‘Cum on Feel the Noize’
COPPER MOUNTAIN – Have you checked your metal health lately?Quiet Riot plays a free show as part of Sunsation at 1:45 p.m. Saturday at Copper Mountain.Drummer Frankie Banali, vocalist Kevin DuBrow, bassist Rudy Sarzo and guitarist Carlos Cavazo cut Quiet Riot’s U.S. debut album, “Metal Health,” in 1983. The first in its genre to hit No. 1, it went platinum.Its hits, “Cum on Feel the Noize” and “Metal Health” (otherwise known as “Bang Your Head”), made Quiet Riot one of the most popular hair-metal bands of the 1980s.”The big hair and the dressing was all we could afford,” Banali said. “We weren’t trying to make a fashion statement.”DuBrow and Randy Rhoads originally formed the band in 1975, releasing two albums in Japan with Sony. The first incarnation of Quiet Riot died in 1979, when Rhoads left to join Ozzy Osbourne and DuBrow took Quiet Riot in a more pop direction, mixing glam rock with the heavy metal sound. In 1982, Banali joined the band, Sarzo rejoined the band, and “Metal Health” hit the charts a year later. From 1988 to 1992, band members took a hiatus, but by 1997, all of the original “Metal Health” members reunited in Los Angeles at a Marilyn Manson after-show party. Since then, they have released “Alive and Well” and “Guilty Pleasures.””The band musically stayed pretty much the same,” Banali said. “We never tried to cut our hair or go techno. We stayed the same for better or for worse.”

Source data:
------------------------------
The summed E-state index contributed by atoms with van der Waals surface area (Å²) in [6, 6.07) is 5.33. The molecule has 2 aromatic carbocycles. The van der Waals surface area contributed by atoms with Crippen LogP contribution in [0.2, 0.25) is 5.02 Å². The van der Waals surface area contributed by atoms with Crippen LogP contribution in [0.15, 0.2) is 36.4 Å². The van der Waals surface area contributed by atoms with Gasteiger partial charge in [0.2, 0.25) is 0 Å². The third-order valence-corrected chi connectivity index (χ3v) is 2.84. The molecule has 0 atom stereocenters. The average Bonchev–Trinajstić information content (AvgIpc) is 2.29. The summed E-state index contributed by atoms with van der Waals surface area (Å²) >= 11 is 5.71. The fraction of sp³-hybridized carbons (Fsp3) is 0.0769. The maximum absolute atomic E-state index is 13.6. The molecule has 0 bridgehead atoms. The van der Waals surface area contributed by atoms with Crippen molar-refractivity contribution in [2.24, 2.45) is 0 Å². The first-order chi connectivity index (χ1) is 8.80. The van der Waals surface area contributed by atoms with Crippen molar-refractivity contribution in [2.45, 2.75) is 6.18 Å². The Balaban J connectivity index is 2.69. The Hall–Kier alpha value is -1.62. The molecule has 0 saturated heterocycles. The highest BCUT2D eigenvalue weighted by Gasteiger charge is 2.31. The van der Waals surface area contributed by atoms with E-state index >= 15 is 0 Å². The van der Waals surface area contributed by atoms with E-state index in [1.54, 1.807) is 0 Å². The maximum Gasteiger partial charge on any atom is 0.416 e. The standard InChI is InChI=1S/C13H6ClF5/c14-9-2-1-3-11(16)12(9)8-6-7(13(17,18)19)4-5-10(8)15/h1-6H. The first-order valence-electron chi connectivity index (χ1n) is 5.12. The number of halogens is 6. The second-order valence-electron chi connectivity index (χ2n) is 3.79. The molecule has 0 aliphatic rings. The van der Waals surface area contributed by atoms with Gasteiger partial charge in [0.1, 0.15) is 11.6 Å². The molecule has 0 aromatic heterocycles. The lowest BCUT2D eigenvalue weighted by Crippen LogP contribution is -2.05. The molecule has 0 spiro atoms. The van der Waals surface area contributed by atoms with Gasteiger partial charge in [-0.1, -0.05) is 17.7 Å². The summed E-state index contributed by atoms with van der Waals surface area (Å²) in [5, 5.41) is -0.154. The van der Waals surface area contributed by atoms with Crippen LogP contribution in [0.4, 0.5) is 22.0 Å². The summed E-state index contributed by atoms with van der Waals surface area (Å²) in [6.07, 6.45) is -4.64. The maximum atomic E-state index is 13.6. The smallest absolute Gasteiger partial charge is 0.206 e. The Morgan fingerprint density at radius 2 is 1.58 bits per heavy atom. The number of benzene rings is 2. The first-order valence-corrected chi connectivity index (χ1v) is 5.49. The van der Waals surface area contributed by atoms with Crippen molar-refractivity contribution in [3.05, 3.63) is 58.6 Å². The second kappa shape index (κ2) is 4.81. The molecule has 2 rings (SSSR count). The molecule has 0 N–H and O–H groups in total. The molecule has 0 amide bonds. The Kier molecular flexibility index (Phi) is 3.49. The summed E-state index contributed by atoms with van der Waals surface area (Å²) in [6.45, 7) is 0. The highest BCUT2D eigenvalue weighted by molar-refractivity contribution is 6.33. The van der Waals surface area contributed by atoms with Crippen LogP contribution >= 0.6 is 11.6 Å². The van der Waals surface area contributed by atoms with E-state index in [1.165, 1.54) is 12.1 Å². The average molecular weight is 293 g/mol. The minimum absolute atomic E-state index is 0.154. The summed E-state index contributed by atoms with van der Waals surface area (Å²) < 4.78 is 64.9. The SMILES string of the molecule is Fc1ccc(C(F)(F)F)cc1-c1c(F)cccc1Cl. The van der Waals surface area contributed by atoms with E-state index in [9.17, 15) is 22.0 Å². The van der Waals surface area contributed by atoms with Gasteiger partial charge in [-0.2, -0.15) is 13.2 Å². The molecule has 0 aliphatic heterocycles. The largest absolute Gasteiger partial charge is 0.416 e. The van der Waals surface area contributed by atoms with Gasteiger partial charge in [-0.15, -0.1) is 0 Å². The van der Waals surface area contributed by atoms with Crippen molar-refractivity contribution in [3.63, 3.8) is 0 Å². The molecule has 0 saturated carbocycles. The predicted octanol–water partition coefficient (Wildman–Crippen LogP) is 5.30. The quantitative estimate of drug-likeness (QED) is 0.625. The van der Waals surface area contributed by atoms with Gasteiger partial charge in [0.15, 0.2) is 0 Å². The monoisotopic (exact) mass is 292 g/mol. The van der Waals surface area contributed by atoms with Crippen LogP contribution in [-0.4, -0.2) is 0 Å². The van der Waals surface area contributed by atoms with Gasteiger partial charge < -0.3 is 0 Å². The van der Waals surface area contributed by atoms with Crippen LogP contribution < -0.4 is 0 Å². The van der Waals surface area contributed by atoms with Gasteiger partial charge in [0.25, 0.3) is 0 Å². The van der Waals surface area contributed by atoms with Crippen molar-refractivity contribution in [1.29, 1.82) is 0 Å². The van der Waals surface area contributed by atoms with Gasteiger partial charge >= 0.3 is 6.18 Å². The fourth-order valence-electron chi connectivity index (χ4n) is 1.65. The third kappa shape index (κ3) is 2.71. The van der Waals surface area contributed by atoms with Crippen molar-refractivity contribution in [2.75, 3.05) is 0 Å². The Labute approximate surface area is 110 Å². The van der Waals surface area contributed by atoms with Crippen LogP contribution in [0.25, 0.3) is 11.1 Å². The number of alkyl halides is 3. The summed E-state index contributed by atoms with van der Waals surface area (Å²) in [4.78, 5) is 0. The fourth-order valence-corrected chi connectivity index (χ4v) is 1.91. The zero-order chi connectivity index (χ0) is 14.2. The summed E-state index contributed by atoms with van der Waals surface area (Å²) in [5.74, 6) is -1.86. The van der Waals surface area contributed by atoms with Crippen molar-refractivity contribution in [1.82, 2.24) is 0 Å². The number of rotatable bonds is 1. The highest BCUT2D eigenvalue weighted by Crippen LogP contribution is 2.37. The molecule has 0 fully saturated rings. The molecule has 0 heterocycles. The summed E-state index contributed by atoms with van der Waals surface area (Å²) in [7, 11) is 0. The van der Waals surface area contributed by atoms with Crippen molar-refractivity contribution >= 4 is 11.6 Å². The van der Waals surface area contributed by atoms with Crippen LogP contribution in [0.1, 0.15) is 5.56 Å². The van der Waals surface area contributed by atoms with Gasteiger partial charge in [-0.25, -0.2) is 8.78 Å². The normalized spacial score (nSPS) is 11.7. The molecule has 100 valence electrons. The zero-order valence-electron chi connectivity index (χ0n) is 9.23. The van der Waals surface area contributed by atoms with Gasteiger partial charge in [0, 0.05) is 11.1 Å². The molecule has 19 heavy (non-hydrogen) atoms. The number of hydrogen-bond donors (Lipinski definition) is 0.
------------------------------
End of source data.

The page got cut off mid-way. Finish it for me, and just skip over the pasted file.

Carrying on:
“When we’re together, it’s a very good working unit and relationship, but once everybody’s off the plane, we have better things to do (than hang out all night). We all have different goals.”One change Quiet Riot made in the 1990s involved returning to a more aggressive heavy metal sound.”Over time, with radio being non-friendly to the genre of the music, (the sound became) heavier,” he said. “I think our best record is ‘Guilty Pleasures.’ It has more in common with ‘Metal Health,’ with an updated style. The quality of the record is more state-of-the-art, and the songs have more of an edge.”Big hair, black T-shirts and a whole lot of head bangin’ dose Sunsation Saturday.”We’re not an oldies act or a nostalgic act,” he said. “We keep current. … The band has more energy now and looks a lot better than it did 20 years ago, (whether that was due to) substance abuse, staying up all night, playing to a handful of girls, narrow-minded stuff in the past. The focus is different now. Now the bottom line, and where the buck stops, is the music.”Kimberly Nicoletti can be reached at (970) 668-3998, ext. 245, or at firstname.lastname@example.org.
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